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Rufus Giwa Polytechnic

Articles by Rufus Giwa Polytechnic

Effect of drying methods on the physicochemical properties and Fatty Acid composition of Moringa Seeds Oil

Published on: 30th August, 2017

OCLC Number/Unique Identifier: 7286350676

Effect of drying methods (sun-drying and cabinet oven drying) on the physicochemical properties and fatty acid composition of oils extracted from moringa seeds was investigated. Oil from the seeds was extracted using solvent (hexane) after drying. Drying increased the yield from 30.30-33.11%. The oil samples were less dense than water with specific gravities of 0.9032, 0.9075 and 0.9030 respectively. A significant difference exists in the moisture contents (0.11-0.21%); smoke point (202-2250C), flash point (310-3170C) and fire point (360-3690C). Sun-drying and cabinet oven drying brought about a decrease in the acid value (1.80-1.08mgKOH/g), saponification value (174.87-105mgKOH/g), Iodine value (16.10-13.90wijs) and peroxide value (11.24-2.3-Meq/kg). The decrease is an indication of quality improvement of the oils. More unsaturated fatty acids were present in the samples between 76.61% and 81.66%. Oleic acid was predominant (44.92% raw, 45.71% sundried and 43.60% cabinet oven dried). Sun-drying and cabinet oven drying did not have much significant effect on the physical, chemical and fatty acid compositions of the oil. The results obtained from this study showed that the three oil samples are good as edible oil and for commercial purpose.
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Anti-nutrient and mineral properties of Complementry Food produced from Malted Red Sorgum and Defatted Soybean Flour Blend

Published on: 31st August, 2017

OCLC Number/Unique Identifier: 7286350489

This study was aimed at producing a high nutritious food that will meet the nutritional requirements of consumers. Blends of malted red sorghum and defatted soybeans flour were processed and the resulting flours were formulated at ratios of 100:00; 95:5; 90:10 and 80:20 (malted red sorghum: defatted soybeans flour). The resulting products were subjected to antinutrients and minerals properties determination. The results obtained showed that the antinutrients decreased linearly with increase in the mineral elements. Antinutrients in the blends decreased from 2.25-1.80mg/g (oxalate); 2.45-2.16mg/g (phytate); 14.16-9.26g/100g (Alkaloids); 2.12-1.69/100g (saponin) and 0.18-0.13mg/g (Tannin). A percentage increase of 12.6% (sodium); 10.8% (calcium); 9.5% (potassium); 3.7% (magnesium) and 14.1% (Iron) was recorded as the quantity of defatted soybeans flour increased in the blends. The low levels of antinutrients in the blends produced make them safe and suitable for human consumption. Substitution of malted red sorghum with 20% defatted soybean flour showed a remarkable improvement in the mineral contents of the diets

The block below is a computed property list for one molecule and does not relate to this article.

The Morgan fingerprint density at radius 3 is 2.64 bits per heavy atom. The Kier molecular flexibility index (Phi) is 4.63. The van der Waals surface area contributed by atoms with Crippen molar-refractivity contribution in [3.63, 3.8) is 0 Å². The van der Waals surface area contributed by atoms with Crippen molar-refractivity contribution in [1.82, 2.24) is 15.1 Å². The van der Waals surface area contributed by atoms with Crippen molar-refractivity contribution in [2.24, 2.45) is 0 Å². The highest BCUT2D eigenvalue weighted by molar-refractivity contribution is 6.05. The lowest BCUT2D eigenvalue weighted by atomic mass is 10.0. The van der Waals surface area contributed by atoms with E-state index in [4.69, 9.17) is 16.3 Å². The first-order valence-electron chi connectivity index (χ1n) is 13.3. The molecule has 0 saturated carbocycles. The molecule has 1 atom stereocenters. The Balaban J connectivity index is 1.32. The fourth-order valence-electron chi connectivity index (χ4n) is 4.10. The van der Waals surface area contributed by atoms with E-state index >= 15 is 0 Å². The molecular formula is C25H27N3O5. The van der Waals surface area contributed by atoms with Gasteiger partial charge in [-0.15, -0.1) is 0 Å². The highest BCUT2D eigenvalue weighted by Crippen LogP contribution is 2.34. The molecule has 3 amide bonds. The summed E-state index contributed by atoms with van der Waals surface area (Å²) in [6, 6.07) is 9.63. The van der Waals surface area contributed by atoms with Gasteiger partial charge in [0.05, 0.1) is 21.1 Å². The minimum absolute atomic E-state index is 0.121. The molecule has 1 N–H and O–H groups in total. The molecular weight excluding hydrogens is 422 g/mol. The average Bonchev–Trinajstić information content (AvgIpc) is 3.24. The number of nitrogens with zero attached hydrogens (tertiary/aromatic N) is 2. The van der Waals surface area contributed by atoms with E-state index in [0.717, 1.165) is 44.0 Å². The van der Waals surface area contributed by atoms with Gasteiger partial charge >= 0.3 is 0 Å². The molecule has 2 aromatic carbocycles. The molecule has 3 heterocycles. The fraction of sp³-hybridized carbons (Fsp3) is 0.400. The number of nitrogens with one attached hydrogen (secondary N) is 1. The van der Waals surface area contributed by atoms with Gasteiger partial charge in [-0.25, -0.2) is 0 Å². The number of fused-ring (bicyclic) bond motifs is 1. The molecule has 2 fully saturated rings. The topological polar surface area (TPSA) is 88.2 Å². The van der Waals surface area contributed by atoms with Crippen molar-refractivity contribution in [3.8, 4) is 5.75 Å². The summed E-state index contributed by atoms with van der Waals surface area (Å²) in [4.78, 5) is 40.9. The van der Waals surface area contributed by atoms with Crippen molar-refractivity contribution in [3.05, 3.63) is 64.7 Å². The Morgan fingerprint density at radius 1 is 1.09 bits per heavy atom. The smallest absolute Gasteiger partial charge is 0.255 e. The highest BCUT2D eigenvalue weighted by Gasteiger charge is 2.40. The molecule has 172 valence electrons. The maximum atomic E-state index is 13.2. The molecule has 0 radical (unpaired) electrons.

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Effect of Pre-Treatments and Drying Methods on the Chemical Quality and Microbial Density of Wild Edible Oyster Mushroom

Published on: 31st August, 2017

OCLC Number/Unique Identifier: 7286430436

This study was carried out to evaluate the effect of pretreatments and drying methods on the chemical quality and microbial density of wild edible oyster mushroom. The mushroom samples were pretreated by steeping in 0.5% citric and sodium metabisulphite at room temperature for 10 minutes before being subjected to sun and cabinet drying until a constant weight was reached. The dried samples including the control samples (Samples not pretreated with chemicals) were evaluated for proximate, mineral composition and microbial density. The proximate analysis (protein, ash, fat, moisture and fibre) showed that untreated mushroom samples (both sun and cabinet dried) had the overall best results followed by samples pretreated with 0.5% sodium metabisulphite while samples pretreated with 0.5% citric acid had the lowest values. The mineral analysis (calcium, sodium, magnesium and potassium) of the mushroom samples followed the same trend as the proximate analysis. The microbial density of the samples showed that samples pretreated with 0.5% citric acid had the lowest count followed by samples pretreated with 0.5% sodium metabisulphite while the untreated samples had the highest microbial density. This implies that pretreatment with citric acid and sodium metabisulphite reduced the microbial density which may invariably extend the storage life of the edible oyster mushroom.
Cite this ArticleCrossMarkPublonsHarvard Library HOLLISGrowKudosResearchGateBase SearchOAI PMHAcademic MicrosoftScilitSemantic ScholarUniversite de ParisUW LibrariesSJSU King LibrarySJSU King LibraryNUS LibraryMcGillDET KGL BIBLiOTEKJCU DiscoveryUniversidad De LimaWorldCatVU on WorldCat